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Trends of Nanoclusters' Growth by Physical Vapor Deposition Studied by Atomistic Simulation

Published online by Cambridge University Press:  31 January 2011

Abuhanif Bhuiyan
Affiliation:
abuhanif@ualberta.ca, University of Alberta, Electrical and Computer Engineering, Edmonton, Canada
Steven K. Dew
Affiliation:
steve.dew@ualberta.ca, University of Alberta, Electrical and Computer Engineering, Edmonton, Canada
Maria Stepanova
Affiliation:
Maria.Stepanova@nrc-cnrc.gc.ca, National Institute for Nanotechnology, NRC, Edmonton, Canada
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Abstract

Efficient methodologies for synthesis of nanocrystals (NC) are a crucial component for creation of nanostructured electronic components. Physical vapor deposition (PVD) is one of the most flexible techniques to fabricate self-assembled arrangements of nanoclusters. Controllable fabrication of such assemblies can improve reliability of nanocapacitors, enhance performance of magnetic memories, and has many applications in opto-electronics devices, etc. However, size, shape and density of nanocrystals are highly sensitive to the process conditions such as duration of deposition, temperature, substrate material, etc. To efficiently synthesize nanocrystalline arrays by PVD, the process control factors should be understood in greater detail. In this work, we present a kinetic Monte Carlo (KMC) model and report simulations that explicitly represent the PVD synthesis of nanocrystals on substrates. Here we study how varying the most important process parameters affects the morphologies of self-assembled metallic islands on substrates. We compare our results with experimentally observed surface morphologies generated by PVD and demonstrate that KMC models like this are an efficient tool for computer-aided design of PVD processes for synthesis of nanocrystals.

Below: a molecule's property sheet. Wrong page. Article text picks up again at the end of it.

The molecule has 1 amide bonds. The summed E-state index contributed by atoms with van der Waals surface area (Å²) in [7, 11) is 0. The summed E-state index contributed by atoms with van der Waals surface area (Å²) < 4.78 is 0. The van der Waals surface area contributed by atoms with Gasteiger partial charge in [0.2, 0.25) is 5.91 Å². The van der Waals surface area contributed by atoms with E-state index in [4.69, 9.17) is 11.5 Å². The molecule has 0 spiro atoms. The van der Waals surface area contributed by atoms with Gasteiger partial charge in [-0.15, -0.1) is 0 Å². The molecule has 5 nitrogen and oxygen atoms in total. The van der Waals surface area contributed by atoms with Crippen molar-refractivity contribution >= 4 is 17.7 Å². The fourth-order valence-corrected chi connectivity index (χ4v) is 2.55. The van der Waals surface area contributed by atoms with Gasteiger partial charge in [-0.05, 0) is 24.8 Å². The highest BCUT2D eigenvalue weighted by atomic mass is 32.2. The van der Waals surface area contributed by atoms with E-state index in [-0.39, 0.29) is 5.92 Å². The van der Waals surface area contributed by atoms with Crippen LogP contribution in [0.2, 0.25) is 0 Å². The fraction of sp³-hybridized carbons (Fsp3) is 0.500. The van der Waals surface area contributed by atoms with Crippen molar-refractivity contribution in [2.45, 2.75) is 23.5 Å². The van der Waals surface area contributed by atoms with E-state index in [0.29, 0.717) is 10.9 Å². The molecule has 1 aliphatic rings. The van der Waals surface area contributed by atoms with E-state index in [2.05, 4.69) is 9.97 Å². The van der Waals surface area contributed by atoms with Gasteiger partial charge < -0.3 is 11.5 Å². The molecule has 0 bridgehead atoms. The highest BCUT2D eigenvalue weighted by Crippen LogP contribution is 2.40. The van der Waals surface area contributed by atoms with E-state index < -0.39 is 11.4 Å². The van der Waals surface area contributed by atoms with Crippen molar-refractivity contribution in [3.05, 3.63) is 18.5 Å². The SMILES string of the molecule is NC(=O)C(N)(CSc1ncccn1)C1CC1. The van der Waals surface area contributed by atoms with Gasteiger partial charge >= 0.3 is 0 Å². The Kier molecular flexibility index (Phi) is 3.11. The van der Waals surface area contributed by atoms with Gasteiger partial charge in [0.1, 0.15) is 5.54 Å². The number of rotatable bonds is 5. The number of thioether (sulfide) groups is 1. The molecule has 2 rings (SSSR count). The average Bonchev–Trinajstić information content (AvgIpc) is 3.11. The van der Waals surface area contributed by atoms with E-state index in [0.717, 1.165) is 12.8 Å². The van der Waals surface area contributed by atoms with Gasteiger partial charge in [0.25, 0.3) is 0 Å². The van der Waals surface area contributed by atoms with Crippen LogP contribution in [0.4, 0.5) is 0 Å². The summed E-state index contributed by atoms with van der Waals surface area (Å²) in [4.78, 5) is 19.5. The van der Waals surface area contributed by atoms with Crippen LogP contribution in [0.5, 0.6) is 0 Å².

Type
Research Article
Copyright
Copyright © Materials Research Society 2009

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References

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